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Babies who Stroke

Posted by Dr Mike O'Connor on 3 March 2013

 ‘Babies who Stroke’: the leading known cause of cerebral palsy

Much is unknown about causation of cerebral palsy but that is not the case for children born at or near full term with hemiplegic (one sided) cerebral palsy. In 30% of these children a blood vessel supplying the brain has become blocked, usually by clot formation. The hemiplegia more commonly involves the right arm and leg as the site of thrombosis is the area of brain supplied by the left middle cerebral artery. Children may later have language difficulties and suffer from seizures. The risk of death from a neonatal stroke is 20-40%.Overall 50-80% of survivors have disabilities.
Mostly ‘cerebral infarction’ occurs before labour-for example as a result of clots forming in the feeder arteries. This may be part of a genetic thrombotic tendency such as Factor V Leiden –weakly present in 4-7 % of the population and strongly present in up to 0.25% of any population. Another cause may be a primary antiphospholipid syndrome (this occurs in up to 2% of the population).Boys are more frequently affected as are black races. The overall incidence of perinatal stroke is between 1:2300 and 1:5000 births.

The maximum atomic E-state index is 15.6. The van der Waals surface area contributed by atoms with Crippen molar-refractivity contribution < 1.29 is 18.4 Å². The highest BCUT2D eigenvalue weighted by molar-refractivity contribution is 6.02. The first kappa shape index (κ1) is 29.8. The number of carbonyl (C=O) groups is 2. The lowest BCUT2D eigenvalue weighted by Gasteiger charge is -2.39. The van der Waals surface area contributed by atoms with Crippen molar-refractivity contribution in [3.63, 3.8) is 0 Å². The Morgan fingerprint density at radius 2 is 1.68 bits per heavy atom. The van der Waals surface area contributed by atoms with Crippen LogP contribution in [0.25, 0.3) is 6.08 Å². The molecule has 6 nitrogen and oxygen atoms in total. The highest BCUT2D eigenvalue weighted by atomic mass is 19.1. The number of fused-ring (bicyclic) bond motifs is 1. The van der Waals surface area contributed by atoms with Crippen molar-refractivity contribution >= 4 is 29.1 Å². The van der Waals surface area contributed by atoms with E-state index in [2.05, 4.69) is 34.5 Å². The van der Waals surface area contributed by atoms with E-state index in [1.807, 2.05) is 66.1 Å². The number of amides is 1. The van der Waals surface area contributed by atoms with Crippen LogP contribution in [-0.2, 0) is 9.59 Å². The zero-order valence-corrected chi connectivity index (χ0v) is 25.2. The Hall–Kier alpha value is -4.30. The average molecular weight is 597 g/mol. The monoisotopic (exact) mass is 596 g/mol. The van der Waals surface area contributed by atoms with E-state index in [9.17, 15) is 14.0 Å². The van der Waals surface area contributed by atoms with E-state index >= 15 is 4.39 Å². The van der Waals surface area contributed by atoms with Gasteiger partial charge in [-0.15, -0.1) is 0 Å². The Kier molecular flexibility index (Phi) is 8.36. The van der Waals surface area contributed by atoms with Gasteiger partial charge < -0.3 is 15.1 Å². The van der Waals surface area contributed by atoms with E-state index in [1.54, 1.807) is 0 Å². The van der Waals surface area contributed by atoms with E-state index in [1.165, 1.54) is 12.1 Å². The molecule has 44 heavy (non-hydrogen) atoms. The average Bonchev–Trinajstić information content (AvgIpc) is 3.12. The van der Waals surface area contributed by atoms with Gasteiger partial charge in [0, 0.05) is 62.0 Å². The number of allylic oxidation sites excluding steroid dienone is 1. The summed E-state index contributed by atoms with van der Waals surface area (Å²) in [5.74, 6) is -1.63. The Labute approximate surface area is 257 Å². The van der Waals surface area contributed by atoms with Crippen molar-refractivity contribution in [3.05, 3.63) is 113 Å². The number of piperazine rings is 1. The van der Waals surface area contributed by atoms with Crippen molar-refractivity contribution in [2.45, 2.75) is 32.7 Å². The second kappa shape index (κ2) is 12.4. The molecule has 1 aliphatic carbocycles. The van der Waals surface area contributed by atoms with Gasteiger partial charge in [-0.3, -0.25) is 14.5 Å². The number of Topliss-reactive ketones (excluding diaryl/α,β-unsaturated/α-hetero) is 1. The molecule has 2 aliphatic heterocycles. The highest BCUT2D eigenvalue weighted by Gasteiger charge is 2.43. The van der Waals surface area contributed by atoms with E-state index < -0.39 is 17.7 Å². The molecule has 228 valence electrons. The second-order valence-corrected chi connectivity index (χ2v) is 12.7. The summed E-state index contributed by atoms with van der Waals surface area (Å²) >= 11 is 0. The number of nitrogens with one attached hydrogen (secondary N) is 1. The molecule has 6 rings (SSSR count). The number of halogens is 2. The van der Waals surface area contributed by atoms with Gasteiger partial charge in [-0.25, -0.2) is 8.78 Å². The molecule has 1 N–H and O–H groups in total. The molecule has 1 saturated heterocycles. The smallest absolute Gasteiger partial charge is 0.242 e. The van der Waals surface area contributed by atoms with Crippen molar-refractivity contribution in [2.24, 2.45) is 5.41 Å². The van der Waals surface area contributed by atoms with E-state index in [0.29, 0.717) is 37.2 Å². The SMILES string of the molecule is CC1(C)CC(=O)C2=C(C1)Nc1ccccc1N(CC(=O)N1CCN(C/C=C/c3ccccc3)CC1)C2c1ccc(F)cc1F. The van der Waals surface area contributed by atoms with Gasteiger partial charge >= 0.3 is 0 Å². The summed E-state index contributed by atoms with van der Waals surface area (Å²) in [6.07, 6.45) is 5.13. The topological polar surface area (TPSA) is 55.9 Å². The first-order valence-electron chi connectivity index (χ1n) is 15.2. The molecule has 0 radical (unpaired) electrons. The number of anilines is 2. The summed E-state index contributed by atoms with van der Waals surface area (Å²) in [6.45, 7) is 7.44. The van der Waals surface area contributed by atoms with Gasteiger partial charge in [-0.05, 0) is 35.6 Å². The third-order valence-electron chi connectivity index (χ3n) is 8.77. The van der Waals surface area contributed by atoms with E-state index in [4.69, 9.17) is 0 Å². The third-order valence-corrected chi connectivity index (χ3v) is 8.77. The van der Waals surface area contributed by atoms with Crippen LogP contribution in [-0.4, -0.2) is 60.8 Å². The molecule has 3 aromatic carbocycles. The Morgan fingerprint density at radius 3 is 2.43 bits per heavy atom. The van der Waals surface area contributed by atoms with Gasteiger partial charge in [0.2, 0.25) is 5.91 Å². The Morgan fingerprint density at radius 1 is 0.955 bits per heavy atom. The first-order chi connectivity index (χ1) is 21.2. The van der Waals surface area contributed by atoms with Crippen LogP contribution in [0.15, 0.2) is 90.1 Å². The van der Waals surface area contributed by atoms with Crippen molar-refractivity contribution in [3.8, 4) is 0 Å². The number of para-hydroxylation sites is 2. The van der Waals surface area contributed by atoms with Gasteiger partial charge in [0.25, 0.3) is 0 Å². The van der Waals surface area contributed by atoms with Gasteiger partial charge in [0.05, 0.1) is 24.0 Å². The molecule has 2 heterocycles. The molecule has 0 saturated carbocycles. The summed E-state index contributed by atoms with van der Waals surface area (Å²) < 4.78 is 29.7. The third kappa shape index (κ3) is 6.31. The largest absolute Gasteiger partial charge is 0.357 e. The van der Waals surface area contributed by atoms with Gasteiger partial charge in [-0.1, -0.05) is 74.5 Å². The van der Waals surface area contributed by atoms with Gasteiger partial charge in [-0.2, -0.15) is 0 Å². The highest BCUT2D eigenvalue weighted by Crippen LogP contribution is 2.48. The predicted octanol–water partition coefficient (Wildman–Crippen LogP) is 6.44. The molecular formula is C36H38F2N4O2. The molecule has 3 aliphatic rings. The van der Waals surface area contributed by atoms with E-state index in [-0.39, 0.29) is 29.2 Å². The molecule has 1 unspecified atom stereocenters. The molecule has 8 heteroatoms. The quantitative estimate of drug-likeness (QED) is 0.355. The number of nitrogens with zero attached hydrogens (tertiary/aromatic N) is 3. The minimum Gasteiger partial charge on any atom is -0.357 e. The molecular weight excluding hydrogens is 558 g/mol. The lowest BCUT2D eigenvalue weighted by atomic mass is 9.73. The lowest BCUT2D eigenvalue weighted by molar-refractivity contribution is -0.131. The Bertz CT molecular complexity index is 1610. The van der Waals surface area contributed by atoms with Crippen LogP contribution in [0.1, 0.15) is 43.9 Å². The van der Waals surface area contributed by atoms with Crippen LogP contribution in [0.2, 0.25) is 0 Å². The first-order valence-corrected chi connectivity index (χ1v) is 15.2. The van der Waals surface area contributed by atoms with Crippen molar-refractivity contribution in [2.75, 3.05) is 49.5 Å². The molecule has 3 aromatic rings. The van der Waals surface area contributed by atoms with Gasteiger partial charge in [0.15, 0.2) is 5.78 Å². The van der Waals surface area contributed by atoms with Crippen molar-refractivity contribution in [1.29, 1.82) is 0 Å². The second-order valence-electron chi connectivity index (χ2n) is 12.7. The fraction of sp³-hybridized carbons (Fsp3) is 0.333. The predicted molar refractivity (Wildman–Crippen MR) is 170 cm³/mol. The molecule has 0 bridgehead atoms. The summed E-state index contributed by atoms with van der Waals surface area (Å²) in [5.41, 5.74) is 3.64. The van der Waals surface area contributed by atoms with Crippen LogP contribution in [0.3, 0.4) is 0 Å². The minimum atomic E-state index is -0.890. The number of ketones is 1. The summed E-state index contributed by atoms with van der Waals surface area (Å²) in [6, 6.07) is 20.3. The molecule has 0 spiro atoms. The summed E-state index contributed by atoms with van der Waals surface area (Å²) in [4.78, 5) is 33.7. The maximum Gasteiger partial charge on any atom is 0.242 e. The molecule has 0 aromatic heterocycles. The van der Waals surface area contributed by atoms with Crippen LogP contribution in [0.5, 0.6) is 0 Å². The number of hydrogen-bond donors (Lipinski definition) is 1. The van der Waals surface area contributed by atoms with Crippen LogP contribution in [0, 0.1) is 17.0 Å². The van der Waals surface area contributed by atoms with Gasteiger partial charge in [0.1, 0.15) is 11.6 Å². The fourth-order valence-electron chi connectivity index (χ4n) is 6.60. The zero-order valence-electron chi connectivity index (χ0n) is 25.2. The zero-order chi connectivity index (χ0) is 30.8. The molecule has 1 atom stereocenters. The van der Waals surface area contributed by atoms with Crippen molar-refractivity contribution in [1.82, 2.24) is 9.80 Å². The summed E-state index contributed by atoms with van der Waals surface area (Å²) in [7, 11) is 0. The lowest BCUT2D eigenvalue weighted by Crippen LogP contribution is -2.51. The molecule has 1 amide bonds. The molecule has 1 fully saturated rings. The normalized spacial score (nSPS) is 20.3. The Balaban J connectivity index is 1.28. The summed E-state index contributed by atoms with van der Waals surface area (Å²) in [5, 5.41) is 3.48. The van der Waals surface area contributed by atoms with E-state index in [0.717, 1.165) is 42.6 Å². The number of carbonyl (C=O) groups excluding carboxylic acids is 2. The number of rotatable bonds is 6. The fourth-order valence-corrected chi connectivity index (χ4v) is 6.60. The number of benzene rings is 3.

The risk factors for the production of ‘ischaemic perinatal stroke’ include maternal factors such as thrombotic tendencies, autoimmune diseases, preeclampsia, prolonged rupture of membranes and chorio-amnionitis. The fetal factors include inherited thrombophilia, twin to twin transfusion syndrome, congenital heart disease, intra-uterine fetal growth restriction as well as fetal and neonatal infections such as meningitis.

Author: Dr Mike O'Connor
About: Dr Mike O'Connor is an obstetrician and gynaecologist based at Kogarah in Sydney's southern suburbs. Dr O'Connor is the current Chairman of the Medical Advisory Committee at St George Private hospital. He also has a Masters in Health Law and is a Fellow of the Australasian College of Legal Medicine and acts as an expert witness in medico legal issues.
Tags: Cerebral Palsy

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